283545 Shaping Single-Walled Metal Oxide Nanotubes From Precursors of Controlled Curvature

Monday, October 29, 2012: 10:30 AM
Butler East (Westin )
Sankar Nair, Chemical & Biomolecular Engineering, Georgia Institute of Technology, Atlanta, GA, Ipek Yucelen, School of Materials Science and Engineering, Georgia Institute of Technology, Atlanta, GA and Haskell W. Beckham, Materials Science and Engineering, Georgia Institute of Technology, Atlanta, GA

In this talk, we will discuss new molecular-level concepts [1,2] for constructing nanoscopic metal oxide objects, specifically single-walled metal oxide nanotubes. These materials are attractive emerging candidates for a variety of 'molecular recognition' applications in separations, catalysis, and other areas. The capability to engineer the shape and size of such objects with molecular-scale precision is a sought-after goal in nanomaterials design and synthesis.

First, we describe the identification and elucidation of the mechanistic role of molecular precursors and nanoscale (1-3 nm) intermediates with intrinsic curvature, in the formation of single-walled aluminosilicate nanotubes. We characterize the structural and compositional evolution of molecular and nanoscale species over a length scale of 0.1-100 nm, by electrospray ionization (ESI) mass spectrometry, nuclear magnetic resonance (NMR) spectroscopy (27Al liquid-state, 27Al and 29Si solid-state MAS) and dynamic light scattering (DLS). Together with structural optimization of key experimentally identified species by solvated density functional theory (DFT) calculations, this study reveals the existence of intermediates with bonding environments, as well as intrinsic curvature, similar to the structure of the final nanotube product.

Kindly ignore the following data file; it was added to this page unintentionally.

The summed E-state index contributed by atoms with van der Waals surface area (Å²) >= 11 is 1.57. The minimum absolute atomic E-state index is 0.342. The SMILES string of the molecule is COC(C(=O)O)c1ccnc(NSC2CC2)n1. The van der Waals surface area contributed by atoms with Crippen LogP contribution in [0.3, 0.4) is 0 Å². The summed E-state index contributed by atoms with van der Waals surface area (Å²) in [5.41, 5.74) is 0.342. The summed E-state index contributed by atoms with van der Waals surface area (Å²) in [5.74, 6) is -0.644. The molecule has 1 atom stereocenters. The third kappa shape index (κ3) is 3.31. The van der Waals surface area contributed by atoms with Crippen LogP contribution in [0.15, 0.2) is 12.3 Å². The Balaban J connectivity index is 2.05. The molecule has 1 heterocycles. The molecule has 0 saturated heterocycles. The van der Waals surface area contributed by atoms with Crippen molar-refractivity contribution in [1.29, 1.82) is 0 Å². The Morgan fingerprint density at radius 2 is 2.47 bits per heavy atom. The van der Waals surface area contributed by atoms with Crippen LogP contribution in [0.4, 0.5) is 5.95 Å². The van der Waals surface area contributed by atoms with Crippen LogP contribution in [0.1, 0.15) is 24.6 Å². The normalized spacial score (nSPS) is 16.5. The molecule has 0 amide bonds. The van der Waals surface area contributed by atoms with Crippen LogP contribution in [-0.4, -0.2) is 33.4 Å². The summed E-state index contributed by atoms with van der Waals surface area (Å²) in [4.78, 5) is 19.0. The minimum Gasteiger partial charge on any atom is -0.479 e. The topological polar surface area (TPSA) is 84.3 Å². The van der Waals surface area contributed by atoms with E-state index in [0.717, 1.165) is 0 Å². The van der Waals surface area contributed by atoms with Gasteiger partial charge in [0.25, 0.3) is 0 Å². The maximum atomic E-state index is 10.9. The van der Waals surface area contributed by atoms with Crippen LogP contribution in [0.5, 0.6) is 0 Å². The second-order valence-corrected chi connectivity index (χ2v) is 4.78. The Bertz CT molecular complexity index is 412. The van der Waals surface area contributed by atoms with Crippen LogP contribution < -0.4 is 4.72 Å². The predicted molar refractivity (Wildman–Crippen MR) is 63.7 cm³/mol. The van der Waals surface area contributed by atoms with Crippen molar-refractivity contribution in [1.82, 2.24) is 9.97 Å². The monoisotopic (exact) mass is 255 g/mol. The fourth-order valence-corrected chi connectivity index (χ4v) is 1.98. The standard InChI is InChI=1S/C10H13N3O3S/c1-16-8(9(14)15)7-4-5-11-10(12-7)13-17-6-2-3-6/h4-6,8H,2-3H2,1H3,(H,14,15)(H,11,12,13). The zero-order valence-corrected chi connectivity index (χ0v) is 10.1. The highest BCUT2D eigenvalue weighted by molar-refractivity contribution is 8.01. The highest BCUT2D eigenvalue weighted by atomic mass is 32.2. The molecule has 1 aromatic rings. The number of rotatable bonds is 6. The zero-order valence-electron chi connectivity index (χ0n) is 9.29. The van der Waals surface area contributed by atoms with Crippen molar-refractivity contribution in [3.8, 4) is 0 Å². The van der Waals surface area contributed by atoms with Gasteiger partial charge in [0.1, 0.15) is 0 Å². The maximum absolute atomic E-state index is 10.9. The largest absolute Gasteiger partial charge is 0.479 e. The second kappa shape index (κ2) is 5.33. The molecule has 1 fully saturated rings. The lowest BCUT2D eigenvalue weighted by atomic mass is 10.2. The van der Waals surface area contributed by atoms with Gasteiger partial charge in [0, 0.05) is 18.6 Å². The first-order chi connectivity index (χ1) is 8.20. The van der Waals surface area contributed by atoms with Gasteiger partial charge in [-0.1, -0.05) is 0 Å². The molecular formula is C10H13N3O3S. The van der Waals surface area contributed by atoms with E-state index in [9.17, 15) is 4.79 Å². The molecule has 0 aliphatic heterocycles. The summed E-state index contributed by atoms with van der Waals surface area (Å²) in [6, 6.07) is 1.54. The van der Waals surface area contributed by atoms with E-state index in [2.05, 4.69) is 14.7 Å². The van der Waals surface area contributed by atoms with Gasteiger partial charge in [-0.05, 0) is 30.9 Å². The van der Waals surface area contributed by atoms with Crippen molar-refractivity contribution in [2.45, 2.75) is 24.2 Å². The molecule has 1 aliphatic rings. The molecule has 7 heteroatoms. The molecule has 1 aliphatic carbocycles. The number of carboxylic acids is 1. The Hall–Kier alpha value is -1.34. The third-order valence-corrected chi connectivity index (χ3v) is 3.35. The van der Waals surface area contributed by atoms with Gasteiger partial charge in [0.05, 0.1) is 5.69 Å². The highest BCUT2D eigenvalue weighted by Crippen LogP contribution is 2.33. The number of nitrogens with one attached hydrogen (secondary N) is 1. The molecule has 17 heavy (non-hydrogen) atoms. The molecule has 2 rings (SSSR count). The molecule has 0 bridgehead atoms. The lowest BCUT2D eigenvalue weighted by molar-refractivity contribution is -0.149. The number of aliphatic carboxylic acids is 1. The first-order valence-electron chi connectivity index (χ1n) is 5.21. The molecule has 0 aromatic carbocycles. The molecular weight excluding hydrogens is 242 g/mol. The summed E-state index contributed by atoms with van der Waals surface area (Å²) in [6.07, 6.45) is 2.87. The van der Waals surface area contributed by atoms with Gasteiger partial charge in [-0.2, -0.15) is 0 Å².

Then, we show that “proto-nanotube-like” intermediates with inherent curvature form in aqueous synthesis solutions immediately after initial hydrolysis of reactants, disappear from the solution upon heating to 95°C due to condensation accompanied by an abrupt pH decrease, and finally form ordered single-walled aluminosilicate nanotubes. Integration of all our results leads to the construction of the first molecular-level mechanism of single-walled metal oxide nanotube formation, incorporating the role of monomeric and polymeric aluminosilicate species as well as larger nanoparticles.

Using this mechanistic knowledge, we demonstrate how the diameters of metal oxide nanotubes can be shaped with Ångstrom-level precision by controlling the shape of nanometer-scale precursors.  Furthermore, we measure (at the molecular level) the subtle relationships between precursor shape and structure, and final nanotube curvature. Anionic ligands are used to exert fine control over precursor shapes, allowing assembly into nanotubes whose diameters relate directly to the curvatures of the ‘shaped’ precursors.


[1] G. I. Yucelen, R. P. Choudhury, A. Vyalikh, U. Scheler, H. W. Beckham, and S.Nair, "Formation of Single-Walled Aluminosilicate Nanotubes from Molecular Precursors and Curved Nanoscale Intermediates", Journal of the American Chemical Society, 133(14), p. 5397-5412 (2011).

[2] G. I. Yucelen, D.-Y. Kang, R. C. Guerrero-Ferreira, E. R. Wright, H. W. Beckham, and S. Nair, "Shaping Single-Walled Metal Oxide Nanotubes from Precursors of Controlled Curvature", Nano Letters, 12 (2), p. 827-832 (2012).

Extended Abstract: File Not Uploaded
See more of this Session: Advances In the Synthesis of Porous Materials
See more of this Group/Topical: Materials Engineering and Sciences Division